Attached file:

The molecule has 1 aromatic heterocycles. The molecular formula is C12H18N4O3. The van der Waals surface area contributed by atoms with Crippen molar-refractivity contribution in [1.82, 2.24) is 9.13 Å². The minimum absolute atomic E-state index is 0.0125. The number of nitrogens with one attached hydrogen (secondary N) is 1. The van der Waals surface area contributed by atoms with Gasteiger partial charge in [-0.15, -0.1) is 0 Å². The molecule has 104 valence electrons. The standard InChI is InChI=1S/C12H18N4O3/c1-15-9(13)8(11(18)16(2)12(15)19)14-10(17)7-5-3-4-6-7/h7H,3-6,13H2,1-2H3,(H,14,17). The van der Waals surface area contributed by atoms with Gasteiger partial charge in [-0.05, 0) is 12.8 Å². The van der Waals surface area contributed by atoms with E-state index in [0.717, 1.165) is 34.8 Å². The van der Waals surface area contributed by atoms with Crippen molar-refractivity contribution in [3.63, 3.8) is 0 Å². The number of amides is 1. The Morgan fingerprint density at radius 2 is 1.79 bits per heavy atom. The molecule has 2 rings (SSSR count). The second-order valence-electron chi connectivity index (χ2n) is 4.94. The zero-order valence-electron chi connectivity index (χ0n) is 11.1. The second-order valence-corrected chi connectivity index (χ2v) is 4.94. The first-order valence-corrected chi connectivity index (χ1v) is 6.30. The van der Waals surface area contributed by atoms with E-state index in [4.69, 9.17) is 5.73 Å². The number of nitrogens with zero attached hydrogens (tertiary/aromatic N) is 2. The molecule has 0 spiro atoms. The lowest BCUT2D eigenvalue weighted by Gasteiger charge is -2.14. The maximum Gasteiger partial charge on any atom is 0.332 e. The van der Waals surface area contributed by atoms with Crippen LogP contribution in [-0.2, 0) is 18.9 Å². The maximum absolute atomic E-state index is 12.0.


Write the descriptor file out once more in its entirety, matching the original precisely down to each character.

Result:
The molecule has 1 aromatic heterocycles. The molecular formula is C12H18N4O3. The van der Waals surface area contributed by atoms with Crippen molar-refractivity contribution in [1.82, 2.24) is 9.13 Å². The minimum absolute atomic E-state index is 0.0125. The number of nitrogens with one attached hydrogen (secondary N) is 1. The van der Waals surface area contributed by atoms with Gasteiger partial charge in [-0.15, -0.1) is 0 Å². The molecule has 104 valence electrons. The standard InChI is InChI=1S/C12H18N4O3/c1-15-9(13)8(11(18)16(2)12(15)19)14-10(17)7-5-3-4-6-7/h7H,3-6,13H2,1-2H3,(H,14,17). The van der Waals surface area contributed by atoms with Gasteiger partial charge in [-0.05, 0) is 12.8 Å². The van der Waals surface area contributed by atoms with E-state index in [0.717, 1.165) is 34.8 Å². The van der Waals surface area contributed by atoms with Crippen molar-refractivity contribution in [3.63, 3.8) is 0 Å². The number of amides is 1. The Morgan fingerprint density at radius 2 is 1.79 bits per heavy atom. The molecule has 2 rings (SSSR count). The second-order valence-electron chi connectivity index (χ2n) is 4.94. The zero-order valence-electron chi connectivity index (χ0n) is 11.1. The second-order valence-corrected chi connectivity index (χ2v) is 4.94. The first-order valence-corrected chi connectivity index (χ1v) is 6.30. The van der Waals surface area contributed by atoms with E-state index in [4.69, 9.17) is 5.73 Å². The number of nitrogens with zero attached hydrogens (tertiary/aromatic N) is 2. The molecule has 0 spiro atoms. The lowest BCUT2D eigenvalue weighted by Gasteiger charge is -2.14. The maximum Gasteiger partial charge on any atom is 0.332 e. The van der Waals surface area contributed by atoms with Crippen LogP contribution in [-0.2, 0) is 18.9 Å². The maximum absolute atomic E-state index is 12.0.